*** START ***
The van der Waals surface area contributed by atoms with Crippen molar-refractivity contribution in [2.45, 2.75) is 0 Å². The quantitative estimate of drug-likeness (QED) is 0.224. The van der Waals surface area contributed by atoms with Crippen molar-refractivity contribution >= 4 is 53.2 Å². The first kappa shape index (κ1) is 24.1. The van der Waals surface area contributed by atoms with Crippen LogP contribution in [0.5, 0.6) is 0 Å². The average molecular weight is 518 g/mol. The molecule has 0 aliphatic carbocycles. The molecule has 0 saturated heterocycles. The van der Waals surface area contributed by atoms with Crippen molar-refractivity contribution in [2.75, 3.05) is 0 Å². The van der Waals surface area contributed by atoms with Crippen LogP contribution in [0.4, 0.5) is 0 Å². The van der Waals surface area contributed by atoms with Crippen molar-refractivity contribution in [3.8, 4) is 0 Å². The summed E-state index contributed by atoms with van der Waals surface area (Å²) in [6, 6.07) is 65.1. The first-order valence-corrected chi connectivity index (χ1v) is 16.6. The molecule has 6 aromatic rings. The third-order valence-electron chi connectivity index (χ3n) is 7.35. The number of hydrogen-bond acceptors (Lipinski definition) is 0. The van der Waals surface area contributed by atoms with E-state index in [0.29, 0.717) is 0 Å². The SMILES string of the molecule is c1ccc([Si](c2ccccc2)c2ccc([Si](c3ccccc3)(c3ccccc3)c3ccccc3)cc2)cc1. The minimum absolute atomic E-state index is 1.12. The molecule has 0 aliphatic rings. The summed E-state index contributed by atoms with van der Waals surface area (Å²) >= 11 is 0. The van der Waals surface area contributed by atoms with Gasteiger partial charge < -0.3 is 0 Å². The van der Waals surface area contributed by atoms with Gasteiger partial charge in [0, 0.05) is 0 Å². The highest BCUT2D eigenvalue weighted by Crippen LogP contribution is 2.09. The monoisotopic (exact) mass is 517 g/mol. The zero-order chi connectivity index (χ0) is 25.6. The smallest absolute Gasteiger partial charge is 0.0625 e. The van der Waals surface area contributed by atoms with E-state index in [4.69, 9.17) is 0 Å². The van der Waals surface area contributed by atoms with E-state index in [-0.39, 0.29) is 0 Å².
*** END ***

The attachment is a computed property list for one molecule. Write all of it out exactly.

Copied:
The van der Waals surface area contributed by atoms with Crippen molar-refractivity contribution in [2.45, 2.75) is 0 Å². The quantitative estimate of drug-likeness (QED) is 0.224. The van der Waals surface area contributed by atoms with Crippen molar-refractivity contribution >= 4 is 53.2 Å². The first kappa shape index (κ1) is 24.1. The van der Waals surface area contributed by atoms with Crippen LogP contribution in [0.5, 0.6) is 0 Å². The average molecular weight is 518 g/mol. The molecule has 0 aliphatic carbocycles. The molecule has 0 saturated heterocycles. The van der Waals surface area contributed by atoms with Crippen molar-refractivity contribution in [2.75, 3.05) is 0 Å². The van der Waals surface area contributed by atoms with Crippen LogP contribution in [0.4, 0.5) is 0 Å². The van der Waals surface area contributed by atoms with Crippen molar-refractivity contribution in [3.8, 4) is 0 Å². The summed E-state index contributed by atoms with van der Waals surface area (Å²) in [6, 6.07) is 65.1. The first-order valence-corrected chi connectivity index (χ1v) is 16.6. The molecule has 6 aromatic rings. The third-order valence-electron chi connectivity index (χ3n) is 7.35. The number of hydrogen-bond acceptors (Lipinski definition) is 0. The van der Waals surface area contributed by atoms with E-state index in [0.29, 0.717) is 0 Å². The SMILES string of the molecule is c1ccc([Si](c2ccccc2)c2ccc([Si](c3ccccc3)(c3ccccc3)c3ccccc3)cc2)cc1. The minimum absolute atomic E-state index is 1.12. The molecule has 0 aliphatic rings. The summed E-state index contributed by atoms with van der Waals surface area (Å²) >= 11 is 0. The van der Waals surface area contributed by atoms with Gasteiger partial charge < -0.3 is 0 Å². The van der Waals surface area contributed by atoms with Gasteiger partial charge in [0, 0.05) is 0 Å². The highest BCUT2D eigenvalue weighted by Crippen LogP contribution is 2.09. The monoisotopic (exact) mass is 517 g/mol. The zero-order chi connectivity index (χ0) is 25.6. The smallest absolute Gasteiger partial charge is 0.0625 e. The van der Waals surface area contributed by atoms with E-state index in [4.69, 9.17) is 0 Å². The van der Waals surface area contributed by atoms with E-state index in [-0.39, 0.29) is 0 Å².